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Bing / Yahoo Deal and the Japan Impact

30 July, 2009, Written by 0 comment

The search engine world is still buzzing following the recent decision of Yahoo to effectively shut down its own search infrastructure and outsource its search results business to Microsoft in the guise of its latest and hottest search interface, “Bing”. The deal represents an admission from both partners that they need to team up and leverage their respective strengths if they want to have a hope of competing with the 500 pound gorilla, Google. Pooling their collective search markets will give them a combined 30% of searches in America, compared with Google’s 65%.

But what does this mean for Yahoo Japan? In this country the positions of the number one and two search players are almost identically reversed. Yahoo Japan pulls in the largest market share of search engine players and has reported increased sales and profits for the first quarter of 2009. The Yahoo portal brand is powerful locally. Google Japan on the other hand has resorted to seemingly desperate and embarrassing moves to increase its market share.


The obvious question is “how will this effect Yahoo Japan’s search functions?”  The question arises because Yahoo itself is only a minority owner of the Yahoo Japan franchise. The Japanese Softbank company is the largest shareholder with around 40% equity. Under the terms of the main deal, Microsoft retains 12% of search revenue from clicks on the Yahoo site. Whether they can strike an equally amicable deal with the Yahoo Japan stakeholders remains to be seen. Since Microsoft has their own Japanese Bing version it might not even be in their own interests to do so. As at the time of writing this article no announcement has been made about how the Yahoo/Bing deal will play out in Japan.

There is also the possibility that things at Yahoo Japan will stay as they are . Yahoo Japan is served search results by Overture Japan which is a 100% owned subsidiary of the former company, having been bought for a song back in 2007 from the Overture parent company, wholly owned by Yahoo. Given their current strength, there may not be a compelling reason for Yahoo Japan to switch search providers unless Bing’s newest features prove popular or they bring something else to the deal.

Another possibility out of left field is that Yahoo Japan may enter negotiations with Naver, the Korean owned search engine company. Naver Japan has so far made small inroads into the Japanese search market but parent company CEO Chae Hwi-Young has expressed an interest in significantly boosting their presence. The founder and current CEO of Softbank, Masayoshi Son has Korean family connections, coincidentally.

Another foreign owned company that might step up to the plate is Chinese owned , Baidu Japan which opened an office and R&D presence in Japan in 2008. They might also offer a potential foothold for Yahoo Japan service products into the lucrative Chinese market. The Chinese language shares a similar pictographic language system with Japanese and hence Baidu has extensive experience in dealing with pictographic search concepts. The President of Baidu Japan, Toshikazu Inoue was previously “Vice-President of Search” at Yahoo Japan.

Several international SEO commentators have been speculating that the recent Yahoo / Microsoft alignment may in fact be the beginning of a kind of international anti-Google grand alliance. If Yahoo / Microsoft were to bring Baidu into the team along with other small search players, Google’s international search dominance would start to look threatened.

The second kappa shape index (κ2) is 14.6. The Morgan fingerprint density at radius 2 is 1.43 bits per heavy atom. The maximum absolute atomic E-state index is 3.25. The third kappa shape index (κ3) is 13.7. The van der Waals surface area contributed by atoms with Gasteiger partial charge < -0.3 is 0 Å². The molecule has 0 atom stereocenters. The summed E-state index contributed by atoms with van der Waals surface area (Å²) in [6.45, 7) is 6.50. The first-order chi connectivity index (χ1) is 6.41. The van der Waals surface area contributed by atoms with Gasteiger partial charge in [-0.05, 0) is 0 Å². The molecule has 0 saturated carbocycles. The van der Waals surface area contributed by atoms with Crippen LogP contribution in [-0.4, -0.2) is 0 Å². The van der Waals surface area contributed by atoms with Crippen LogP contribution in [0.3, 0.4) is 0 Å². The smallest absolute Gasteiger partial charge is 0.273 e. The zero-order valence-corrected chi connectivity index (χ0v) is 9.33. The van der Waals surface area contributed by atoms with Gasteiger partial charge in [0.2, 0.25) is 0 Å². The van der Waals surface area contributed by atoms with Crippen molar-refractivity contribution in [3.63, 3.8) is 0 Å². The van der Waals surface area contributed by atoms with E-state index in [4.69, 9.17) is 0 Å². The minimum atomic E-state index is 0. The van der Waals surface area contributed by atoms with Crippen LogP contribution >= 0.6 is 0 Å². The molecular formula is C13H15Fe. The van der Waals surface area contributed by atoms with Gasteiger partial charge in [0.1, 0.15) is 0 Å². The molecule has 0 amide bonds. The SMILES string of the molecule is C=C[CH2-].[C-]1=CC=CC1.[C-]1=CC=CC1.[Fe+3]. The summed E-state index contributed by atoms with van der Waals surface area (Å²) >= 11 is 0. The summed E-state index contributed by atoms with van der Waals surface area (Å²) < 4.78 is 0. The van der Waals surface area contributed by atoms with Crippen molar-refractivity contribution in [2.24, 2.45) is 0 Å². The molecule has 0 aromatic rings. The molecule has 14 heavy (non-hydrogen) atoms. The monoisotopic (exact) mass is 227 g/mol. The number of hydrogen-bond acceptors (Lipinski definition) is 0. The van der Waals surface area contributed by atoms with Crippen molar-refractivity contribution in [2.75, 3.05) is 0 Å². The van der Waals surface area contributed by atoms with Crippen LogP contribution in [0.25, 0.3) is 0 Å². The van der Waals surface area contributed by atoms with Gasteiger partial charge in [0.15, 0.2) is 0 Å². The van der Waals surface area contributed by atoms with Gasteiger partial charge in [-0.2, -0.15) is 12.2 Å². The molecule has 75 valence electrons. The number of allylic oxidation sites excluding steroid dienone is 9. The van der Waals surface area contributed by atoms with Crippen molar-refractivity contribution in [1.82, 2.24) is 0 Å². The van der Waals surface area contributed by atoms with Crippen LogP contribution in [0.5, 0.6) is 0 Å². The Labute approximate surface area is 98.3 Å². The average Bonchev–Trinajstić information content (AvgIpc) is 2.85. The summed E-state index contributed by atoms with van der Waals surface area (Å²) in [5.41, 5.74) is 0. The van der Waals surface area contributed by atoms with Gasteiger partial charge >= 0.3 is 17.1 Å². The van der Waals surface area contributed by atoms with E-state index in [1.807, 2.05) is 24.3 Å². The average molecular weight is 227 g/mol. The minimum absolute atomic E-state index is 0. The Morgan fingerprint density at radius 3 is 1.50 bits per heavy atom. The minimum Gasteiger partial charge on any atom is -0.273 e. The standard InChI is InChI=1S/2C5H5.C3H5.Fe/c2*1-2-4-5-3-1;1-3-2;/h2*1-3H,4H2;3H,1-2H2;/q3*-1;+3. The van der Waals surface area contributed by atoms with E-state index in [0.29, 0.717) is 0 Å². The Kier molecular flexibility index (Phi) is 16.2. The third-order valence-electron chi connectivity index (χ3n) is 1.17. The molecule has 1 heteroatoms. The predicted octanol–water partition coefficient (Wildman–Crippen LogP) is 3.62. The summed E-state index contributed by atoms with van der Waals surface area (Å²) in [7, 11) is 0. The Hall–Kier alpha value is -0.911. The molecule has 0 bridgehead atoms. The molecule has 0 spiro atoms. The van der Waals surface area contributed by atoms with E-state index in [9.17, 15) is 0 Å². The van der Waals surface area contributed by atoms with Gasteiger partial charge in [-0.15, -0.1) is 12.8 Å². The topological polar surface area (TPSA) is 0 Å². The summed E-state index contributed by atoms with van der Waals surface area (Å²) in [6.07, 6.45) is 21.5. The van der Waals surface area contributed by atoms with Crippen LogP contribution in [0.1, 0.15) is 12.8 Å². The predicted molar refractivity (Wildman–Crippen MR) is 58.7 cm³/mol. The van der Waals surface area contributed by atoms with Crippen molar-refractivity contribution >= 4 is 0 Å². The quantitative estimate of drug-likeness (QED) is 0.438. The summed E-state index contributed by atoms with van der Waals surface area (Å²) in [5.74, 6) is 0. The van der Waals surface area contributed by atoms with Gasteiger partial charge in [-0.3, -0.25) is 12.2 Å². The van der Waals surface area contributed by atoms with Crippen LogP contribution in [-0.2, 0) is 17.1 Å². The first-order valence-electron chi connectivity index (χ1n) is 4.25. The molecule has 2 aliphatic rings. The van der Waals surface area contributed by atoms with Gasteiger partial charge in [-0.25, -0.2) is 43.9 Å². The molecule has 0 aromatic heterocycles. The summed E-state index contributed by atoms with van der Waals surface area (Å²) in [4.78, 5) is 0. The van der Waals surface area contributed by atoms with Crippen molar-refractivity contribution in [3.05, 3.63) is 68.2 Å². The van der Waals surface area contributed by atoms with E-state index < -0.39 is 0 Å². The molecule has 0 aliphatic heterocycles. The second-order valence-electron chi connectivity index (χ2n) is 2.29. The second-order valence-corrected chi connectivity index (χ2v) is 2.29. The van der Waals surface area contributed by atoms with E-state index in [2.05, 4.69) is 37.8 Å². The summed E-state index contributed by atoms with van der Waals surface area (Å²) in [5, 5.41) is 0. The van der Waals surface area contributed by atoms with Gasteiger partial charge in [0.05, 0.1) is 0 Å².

[perfectpullquote align=”right” cite=”” link=”” color=”” class=”” size=””]There is also the possibility that things at Yahoo Japan will stay as they are.[/perfectpullquote]


Assuming that Microsoft does end up serving the search content for Yahoo Japan, what can webmasters and website owners do to maximize their search engine rankings in the new engine? Research into the matter so far is rather limited. There are many contradictory claims concerning which SEO factors weight more heavily in Bing compared to Google based on sometimes little or inconclusive evidence. There appear to be just two things that are nearly universally agreed by SEO analysts at this point.

  • Bing puts even more importance on domain age than Google
  • Bing puts even more importance on keywords in the URL than Google

More research is needed into the topic so the best strategy for site owners at the moment is to simply carry on doing the normal search engline optimization things they should be doing anyway. Make sure you are publishing content that people will want to link to. Write good Title tags for your site. Keep your code clean and easy for search engines to index. Be sure to use your target keywords in heading tags and in the body of your text.

One excellent tool for comparing Bing and Google results which every SEO should have bookmarked is Bingle which gives a frames view of Bing and Google side by side for the same search keywords. Very interesting.


In conclusion there is a lot to be gained by search marketing professionals if Bing can make itself a serious competitor to Google. Hopefully the increased competition will spur both sides to greater innovation, drive down cost per click fees and improve search marketing ROI. For now it is uncertain who will be providing the search engine support for Yahoo Japan. The most likely contender would appear to be Microsoft with Bing. Site owners need to be aware that having keyword friendly URLs and well aged domains will play a more significant role in Bing rankings than in Google.


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